Kholat Syakhl, Soviet Union, 1959
The wind was howling, and the snow was relentlessly pounding the tent that housed Nicolai and his mountaineering team. The weather had gradually worsened over the night and Nicolai was worrying if he’d still be under a tent at daybreak. It was near two o’clock in the morning and his party had made camp earlier because of the harsh weather conditions. He knew it was to be expected. The weather at that time of year was going to be anything but kind, and one of his colleagues had turned back already, which got him thinking that it might have been a good idea for him to do the same.
His legs were burning from the trek up the mountain and he was feeling exhausted after carrying his equipment for nearly five days. Mountain treks weren’t new to him. He’d been doing them for several years. He always found it hard at about the halfway point but he felt going downhill was more troublesome than going uphill. He enjoyed mountain climbing; he had decided a long time ago that he was going to do something that would be challenging but worthwhile.
Igor, the expedition leader, had told him earlier that he was confident that they would make their destination around their projected time – should the weather ease up by morning. The snow was brutal. The expedition members were prepared and had the gear to do the trek, but the cold always found its way into Nicolai’s body. It never went away. A storm had moved in; the small icy particles of snow had been attacking Nicolai’s face like a thousand tiny daggers, and the wind had nearly blown him back down the mountain on more than one occasion. He was eager to move on as soon as the weather allowed it.
He was an experienced climber for his age, but what they had encountered during the day had the expedition baffled. And Nicolai, if not most of the group, started to feel a sense of anxiety. What made it worse was that the expedition was miles from any known civilisation: they were on their own.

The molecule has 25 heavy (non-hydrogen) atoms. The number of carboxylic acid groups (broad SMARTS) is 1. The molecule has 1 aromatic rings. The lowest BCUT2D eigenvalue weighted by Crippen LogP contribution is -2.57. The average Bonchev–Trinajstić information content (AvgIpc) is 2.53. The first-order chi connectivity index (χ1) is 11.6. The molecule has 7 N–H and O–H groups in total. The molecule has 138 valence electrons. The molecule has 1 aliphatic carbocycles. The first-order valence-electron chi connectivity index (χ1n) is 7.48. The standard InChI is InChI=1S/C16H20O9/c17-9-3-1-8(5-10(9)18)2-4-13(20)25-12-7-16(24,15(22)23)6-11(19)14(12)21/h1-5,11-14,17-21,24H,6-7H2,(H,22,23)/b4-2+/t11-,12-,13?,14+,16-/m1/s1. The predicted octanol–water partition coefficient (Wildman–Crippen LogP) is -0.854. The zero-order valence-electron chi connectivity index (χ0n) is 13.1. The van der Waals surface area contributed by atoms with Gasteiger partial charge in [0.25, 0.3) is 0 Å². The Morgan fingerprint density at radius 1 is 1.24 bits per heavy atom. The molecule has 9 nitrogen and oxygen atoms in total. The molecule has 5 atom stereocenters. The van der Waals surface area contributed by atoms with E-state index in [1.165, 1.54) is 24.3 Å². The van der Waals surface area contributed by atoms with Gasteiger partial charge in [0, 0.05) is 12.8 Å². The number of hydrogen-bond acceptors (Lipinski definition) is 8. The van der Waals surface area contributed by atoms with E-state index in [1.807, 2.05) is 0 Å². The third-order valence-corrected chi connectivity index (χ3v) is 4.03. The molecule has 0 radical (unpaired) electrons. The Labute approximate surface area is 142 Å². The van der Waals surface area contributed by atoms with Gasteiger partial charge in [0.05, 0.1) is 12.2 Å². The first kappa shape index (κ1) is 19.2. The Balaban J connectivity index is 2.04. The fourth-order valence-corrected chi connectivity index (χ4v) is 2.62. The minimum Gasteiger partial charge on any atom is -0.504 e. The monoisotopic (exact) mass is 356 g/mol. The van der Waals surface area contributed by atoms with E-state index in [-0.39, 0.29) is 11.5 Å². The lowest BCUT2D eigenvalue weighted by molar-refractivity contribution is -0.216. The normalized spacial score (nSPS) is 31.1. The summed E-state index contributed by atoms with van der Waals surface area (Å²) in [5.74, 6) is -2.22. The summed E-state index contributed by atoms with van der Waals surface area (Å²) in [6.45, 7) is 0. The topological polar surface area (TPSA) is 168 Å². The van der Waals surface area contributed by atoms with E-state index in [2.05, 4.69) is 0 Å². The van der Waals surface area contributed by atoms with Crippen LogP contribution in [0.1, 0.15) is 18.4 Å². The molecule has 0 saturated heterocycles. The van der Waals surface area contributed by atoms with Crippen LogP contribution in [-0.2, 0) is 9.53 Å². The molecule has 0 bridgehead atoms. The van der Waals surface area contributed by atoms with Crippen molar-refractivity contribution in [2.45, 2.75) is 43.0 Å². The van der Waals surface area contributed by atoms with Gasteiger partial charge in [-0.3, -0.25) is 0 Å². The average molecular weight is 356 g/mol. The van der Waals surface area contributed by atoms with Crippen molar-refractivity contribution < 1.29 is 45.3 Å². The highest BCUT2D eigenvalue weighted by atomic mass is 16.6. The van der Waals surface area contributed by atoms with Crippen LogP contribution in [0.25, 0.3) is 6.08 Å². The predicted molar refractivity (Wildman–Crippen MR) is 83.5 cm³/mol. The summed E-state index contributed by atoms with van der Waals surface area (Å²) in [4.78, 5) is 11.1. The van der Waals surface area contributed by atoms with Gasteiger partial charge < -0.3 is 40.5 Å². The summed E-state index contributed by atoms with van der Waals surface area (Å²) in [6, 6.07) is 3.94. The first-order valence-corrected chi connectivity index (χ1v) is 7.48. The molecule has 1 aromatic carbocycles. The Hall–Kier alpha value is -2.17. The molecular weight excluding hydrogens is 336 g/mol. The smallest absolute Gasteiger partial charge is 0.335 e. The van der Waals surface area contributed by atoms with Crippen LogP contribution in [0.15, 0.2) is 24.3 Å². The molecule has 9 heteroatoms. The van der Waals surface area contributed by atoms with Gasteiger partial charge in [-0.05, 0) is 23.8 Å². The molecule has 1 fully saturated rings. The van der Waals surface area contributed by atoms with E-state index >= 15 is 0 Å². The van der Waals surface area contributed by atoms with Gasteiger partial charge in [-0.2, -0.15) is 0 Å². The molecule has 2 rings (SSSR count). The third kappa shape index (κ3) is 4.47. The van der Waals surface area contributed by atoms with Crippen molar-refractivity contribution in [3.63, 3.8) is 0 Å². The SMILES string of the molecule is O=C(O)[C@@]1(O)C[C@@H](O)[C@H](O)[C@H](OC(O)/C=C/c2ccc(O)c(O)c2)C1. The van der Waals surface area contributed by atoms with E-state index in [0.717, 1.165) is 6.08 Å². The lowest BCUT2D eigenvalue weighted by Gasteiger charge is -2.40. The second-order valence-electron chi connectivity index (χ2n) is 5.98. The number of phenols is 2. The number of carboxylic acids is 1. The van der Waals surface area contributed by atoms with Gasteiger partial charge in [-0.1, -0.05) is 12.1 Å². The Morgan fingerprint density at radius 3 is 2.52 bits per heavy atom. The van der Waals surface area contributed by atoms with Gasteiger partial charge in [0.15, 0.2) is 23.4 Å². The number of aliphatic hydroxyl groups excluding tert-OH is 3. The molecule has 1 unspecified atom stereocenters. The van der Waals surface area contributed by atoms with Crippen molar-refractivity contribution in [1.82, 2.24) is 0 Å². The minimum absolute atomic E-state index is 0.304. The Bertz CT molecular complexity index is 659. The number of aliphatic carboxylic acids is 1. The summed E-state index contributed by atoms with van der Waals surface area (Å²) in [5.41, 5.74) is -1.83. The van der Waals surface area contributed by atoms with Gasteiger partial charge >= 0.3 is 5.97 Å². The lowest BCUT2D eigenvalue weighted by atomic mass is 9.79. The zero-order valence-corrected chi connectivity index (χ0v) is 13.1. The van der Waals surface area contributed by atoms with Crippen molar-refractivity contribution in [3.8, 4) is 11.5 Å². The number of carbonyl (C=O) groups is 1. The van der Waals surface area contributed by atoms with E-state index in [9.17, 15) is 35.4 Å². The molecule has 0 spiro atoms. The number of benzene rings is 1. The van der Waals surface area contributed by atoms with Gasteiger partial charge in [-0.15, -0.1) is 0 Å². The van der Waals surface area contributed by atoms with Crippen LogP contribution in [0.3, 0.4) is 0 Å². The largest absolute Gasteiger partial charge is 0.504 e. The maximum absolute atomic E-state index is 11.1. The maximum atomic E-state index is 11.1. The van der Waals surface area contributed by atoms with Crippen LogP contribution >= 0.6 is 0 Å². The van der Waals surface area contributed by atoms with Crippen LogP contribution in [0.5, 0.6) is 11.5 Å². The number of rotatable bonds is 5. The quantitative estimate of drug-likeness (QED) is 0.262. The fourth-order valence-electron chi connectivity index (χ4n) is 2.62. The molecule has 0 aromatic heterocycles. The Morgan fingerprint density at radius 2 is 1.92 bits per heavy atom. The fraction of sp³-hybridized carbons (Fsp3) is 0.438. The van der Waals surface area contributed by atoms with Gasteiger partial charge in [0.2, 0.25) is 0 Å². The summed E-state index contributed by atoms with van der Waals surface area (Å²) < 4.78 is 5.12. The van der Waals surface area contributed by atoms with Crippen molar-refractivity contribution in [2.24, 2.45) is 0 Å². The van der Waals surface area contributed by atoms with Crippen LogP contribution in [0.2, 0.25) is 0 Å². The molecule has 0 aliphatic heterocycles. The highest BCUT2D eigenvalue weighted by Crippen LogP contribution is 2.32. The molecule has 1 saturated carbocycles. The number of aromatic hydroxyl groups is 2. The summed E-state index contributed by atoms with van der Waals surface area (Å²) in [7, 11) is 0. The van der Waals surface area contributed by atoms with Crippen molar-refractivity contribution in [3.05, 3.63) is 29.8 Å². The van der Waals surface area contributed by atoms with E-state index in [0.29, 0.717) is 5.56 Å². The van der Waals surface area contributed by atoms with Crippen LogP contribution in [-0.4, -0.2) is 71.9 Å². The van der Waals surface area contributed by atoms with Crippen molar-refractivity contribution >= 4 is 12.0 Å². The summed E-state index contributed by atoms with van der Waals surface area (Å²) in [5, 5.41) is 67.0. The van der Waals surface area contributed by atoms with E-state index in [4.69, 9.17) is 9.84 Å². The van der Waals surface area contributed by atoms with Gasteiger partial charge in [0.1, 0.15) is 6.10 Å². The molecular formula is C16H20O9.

The first incident happened around about midday as they started their ascent up the pass when the weather was calm, and visibility was near perfect. They were a few hours into the ascent when Igor stopped and complained about a high-pitched ringing he could hear coming from up ahead.
One after another everyone began to hear the ringing; it got louder and more intense, to the point where it started to cause pain.
Then the ringing stopped just as soon as it had begun. Yuri, another member of the expedition, explained that it could’ve been nothing more than an atmospheric disturbance, created by the approaching storm. Nicolai wasn’t too convinced by the explanation.
He’d heard that the military had previously conducted exercises in and around the area; he had started to think of horror stories that he had heard as a child, about things that had happened during the war. He was worried that the military had repurposed the area as a test site for new, deadly weapons. He was worried that at any second a nuclear blast would flash in the distance and engulf the area and the expedition. The thought of him and the entire group burning in a radioactive inferno didn’t do much for his morale, but he pushed on with the rest of the team. The remainder of the journey was mostly uneventful until they got nearer to the top of the pass. The white glare of the snow on the ground was blindingly bright to Nicolai’s eyes. The dazzling glow caused him to constantly squint, which brought on a slight headache. He was wearing They had already deviated from their path and ended up in the wrong position, and the sun was beginning its journey towards the horizon. As they were preparing to make camp, another member of the expedition screamed.